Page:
Cardiac

Cardiac Tumors

Cardiac Tumors
• Rare • Usually benign and pedunculated • Three types:
– Cardiac myxomas – Rhabdomyomas – Metastatic tumors

Right atrial

With stalk

Cardiac Myxomas
• The most common primary adult tumor (35-50%) • Most arise from the left atrium (90%) • Complications:
– “Ball-valve” effect may obstruct the mitral valve orifice in over half of patients with myxomas of the left atrium
• Blocks diastolic filling of the ventricle, stimulating mitral valve stenosis -> may cause syncopal episodes

– One third of these patients die of embolization of the tumor to the brain

• Dx: transesophageal ultrasound

Stellate cells and fibroblasts

Amorphous extracellular matrix

Histology of Cardiac Myxomas
• Loose myxoid matrix • Abundant proteoglycans with stellate cells within the matrix

Grossly

Striated muscle (“Spider”) cells

Rhabdomyomas
• Most common primary cardiac tumor in infants and children
– Major association with tuberous sclerosis

• Forms hamartomas in the myocardium • Almost all are multiple
– Involve both the left and right ventricles, and the atria in 1/3 of cases – Projects into the cardiac chamber in ½ of cases

• Grossly:
– Pale gray masses, up to several centimeters

• Histologically:
– Derived from striated muscle cells with abundant glycogen

Metastatic Breast Cancer

Metastatic Melanoma to the Heart

Metastatic Tumors to the Heart
• Metastasis is more common than primary tumors
– Derived from cancers of the lungs, breast, GI tract, lymphomas, leukemias, malignant melanomas

• The pericardium is the most common site for metastasis
– Leads to pericarditis and effusions

• Metastatic cancers of the myocardium ma result in manifestations of restrictive cardiomyopathy

Heart Emboli

Types of Emboli
• Thromboemboli
– Fragments of thrombi – Most common – Infected thrombi give rise to septic emboli

• Liquid Emboli
– Fat emboli – Amniotic fluid emboli

• Gas Emboli
– Air emboli – Decompression sickness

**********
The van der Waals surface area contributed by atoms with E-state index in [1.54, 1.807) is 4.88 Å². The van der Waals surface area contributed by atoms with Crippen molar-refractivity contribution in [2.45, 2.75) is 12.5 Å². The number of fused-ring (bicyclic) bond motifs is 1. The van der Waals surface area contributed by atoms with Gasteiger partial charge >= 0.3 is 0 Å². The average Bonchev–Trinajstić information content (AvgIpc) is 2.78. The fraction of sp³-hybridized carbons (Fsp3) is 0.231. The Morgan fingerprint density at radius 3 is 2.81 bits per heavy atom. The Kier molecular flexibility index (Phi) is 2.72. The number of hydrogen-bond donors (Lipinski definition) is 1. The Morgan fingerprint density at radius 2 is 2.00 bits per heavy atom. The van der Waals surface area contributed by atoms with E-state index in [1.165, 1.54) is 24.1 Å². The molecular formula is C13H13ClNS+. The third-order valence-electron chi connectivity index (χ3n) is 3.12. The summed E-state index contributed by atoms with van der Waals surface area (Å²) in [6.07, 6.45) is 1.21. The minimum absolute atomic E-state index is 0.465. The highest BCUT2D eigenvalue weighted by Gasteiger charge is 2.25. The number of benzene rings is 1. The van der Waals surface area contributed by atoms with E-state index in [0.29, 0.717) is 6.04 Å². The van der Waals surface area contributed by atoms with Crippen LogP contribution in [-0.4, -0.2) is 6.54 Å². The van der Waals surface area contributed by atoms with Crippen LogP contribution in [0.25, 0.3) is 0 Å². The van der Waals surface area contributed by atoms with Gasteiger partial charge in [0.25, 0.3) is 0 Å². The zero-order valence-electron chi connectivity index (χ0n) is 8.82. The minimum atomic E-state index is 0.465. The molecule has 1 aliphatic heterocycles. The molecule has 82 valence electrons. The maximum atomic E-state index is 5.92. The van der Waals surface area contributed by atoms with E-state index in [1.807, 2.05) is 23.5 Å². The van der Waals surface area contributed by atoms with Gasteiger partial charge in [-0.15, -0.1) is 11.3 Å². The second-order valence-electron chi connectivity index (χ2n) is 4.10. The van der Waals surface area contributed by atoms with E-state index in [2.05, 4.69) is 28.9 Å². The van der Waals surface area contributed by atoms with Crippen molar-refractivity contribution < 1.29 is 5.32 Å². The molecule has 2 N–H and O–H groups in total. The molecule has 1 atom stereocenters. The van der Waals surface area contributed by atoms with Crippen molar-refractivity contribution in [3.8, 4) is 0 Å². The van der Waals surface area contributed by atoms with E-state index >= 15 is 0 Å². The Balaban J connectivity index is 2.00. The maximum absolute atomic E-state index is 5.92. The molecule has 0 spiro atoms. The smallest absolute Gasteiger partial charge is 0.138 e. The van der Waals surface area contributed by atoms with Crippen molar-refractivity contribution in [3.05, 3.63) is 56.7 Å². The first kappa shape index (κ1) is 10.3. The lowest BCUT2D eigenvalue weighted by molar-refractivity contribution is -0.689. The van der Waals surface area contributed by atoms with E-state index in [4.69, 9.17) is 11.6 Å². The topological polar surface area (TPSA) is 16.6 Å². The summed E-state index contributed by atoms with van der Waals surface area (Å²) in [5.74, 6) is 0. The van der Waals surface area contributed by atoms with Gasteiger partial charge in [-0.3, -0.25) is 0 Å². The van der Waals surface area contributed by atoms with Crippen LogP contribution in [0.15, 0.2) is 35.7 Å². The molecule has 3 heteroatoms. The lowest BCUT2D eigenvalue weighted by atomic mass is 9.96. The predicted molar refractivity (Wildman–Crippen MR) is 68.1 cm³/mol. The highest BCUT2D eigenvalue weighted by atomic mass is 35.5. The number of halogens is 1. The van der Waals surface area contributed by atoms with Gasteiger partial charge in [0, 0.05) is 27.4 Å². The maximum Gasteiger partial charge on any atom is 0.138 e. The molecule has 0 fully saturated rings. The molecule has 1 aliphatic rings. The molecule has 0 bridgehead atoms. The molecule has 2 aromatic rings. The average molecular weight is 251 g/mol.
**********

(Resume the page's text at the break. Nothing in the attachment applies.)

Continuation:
• Solid Particle Emboli
– – – – Cholesterol crystals from atherosclerotic plaques Tumor cells Bone marrow emboli Bullets

Classification of Emboli
• Venous emboli – Originate in veins – Typically lodge in pulmonary artery and branches -> pulmonary embolism • Arterial emboli – Originate in the heart, aorta, and major arteries – Cause infarction • Paradoxical Emboli – Venous emboli that reach the arterial circulation through an atrial septal defect
Sources of Venous Emboli

Pulmonary Embolism
• Most important complication of venous emboli • Saddle emboli @ entry of main pulmonary artery – Often lethal • Smaller emboli lodge in minor branches and cause wedge-shaped infarcts

Pulmonary Saddle Embolus

Wedge-shaped pulmonary infarct

Arterial Emboli
• Most originate from endocardium, valvular thrombi, ulcerated atherosclerotic plaques • Tend to lodge in mediumsized and smaller arteries • Lodge in: – Brain (middle cerebral artery) – Spleen – Kidneys – Intestines
Sources of Arterial Emboli

Fat Embolism
• Following fractures of long bones -> platelets adhere to fat globules -> thrombocytopenia • Fat Embolism Syndrome appears 1-3 days after injury – Respiratory symptoms: ARDS – Neurologic symptoms: mental changes

Amniotic Fluid Embolism
• Entry of amniotic fluid into the maternal circulation • Usually occurs @ the end of labor • Histology: fetal squamous cells within pulmonary vasculature • Clinical presentation:
– – – – – – Sudden severe dyspnea Cyanosis Hypotensive shock Seizures and coma Pulmonary edema DIC

Fetal Epithelial Squames

Bone Marrow Embolism
• Usually after cardiac resuscitation • No symptoms

Decompression Sickness
• Form of gas embolism • Seen in scuba divers • Nitrogen gas released from solution during rapid ascent -> obstructing blood flow • Commonly known as the “bends” • Temporary muscle, joint pain

Caisson Disease
• Chronic decompression sickness where vascular obstruction causes avascular necrosis of bone, primarily affecting head of the femur, tibia, and humerus

Hyperemia
• Accumulation of blood in the peripheral circulation • Active hyperemia: dilatation of the arterioles mediated by neural signals • Passive congestive: increased venous back pressure – Consequence of CHF – Associated with pulmonary edema with L heart failure • RBC’s taken up by alveolar macrophages = hemosiderin-laden macrophages (heart failure cells) – Associated with passive liver congestion (Nutmeg liver) with R heart failure

Hemosiderin-Laden Macrophages

Chronic Passive Congestion of the Liver

Hemorrhage
• Cardiac – Resulting from a stab wound, or a softened heart muscle from a MI can result in ventricular rupture -> pericardial tamponade – Often fatal Aortic – Trauma, aortic aneurysm dilation, dissection Arterial – Penetrating wounds, fractured bones – Usually fatal Venous – Usually traumatic; blood flows out of the body -> hypovolemia – May fill body cavities and form hematomas

Petechiae, purpura, and ecchymosis
• Petechiae – Small hemorrhages into skin, mucosa < 1mm in diameter • Purpura – Measure 1mm to 1cm • Ecchymoses – Larger blotchy areas under the skin due to trauma

Fate of the Thrombi
• Small thrombi are lysed or dissolved • Larger thrombi stimulate inflammatory cells -> granulation tissue deposition (organization); inflammatory cells of granulation tissue dissolve the thrombus & replaced with collagen • Occlusive thrombi may be recanalized • If thrombus cannot be organized or dissolved, may embolize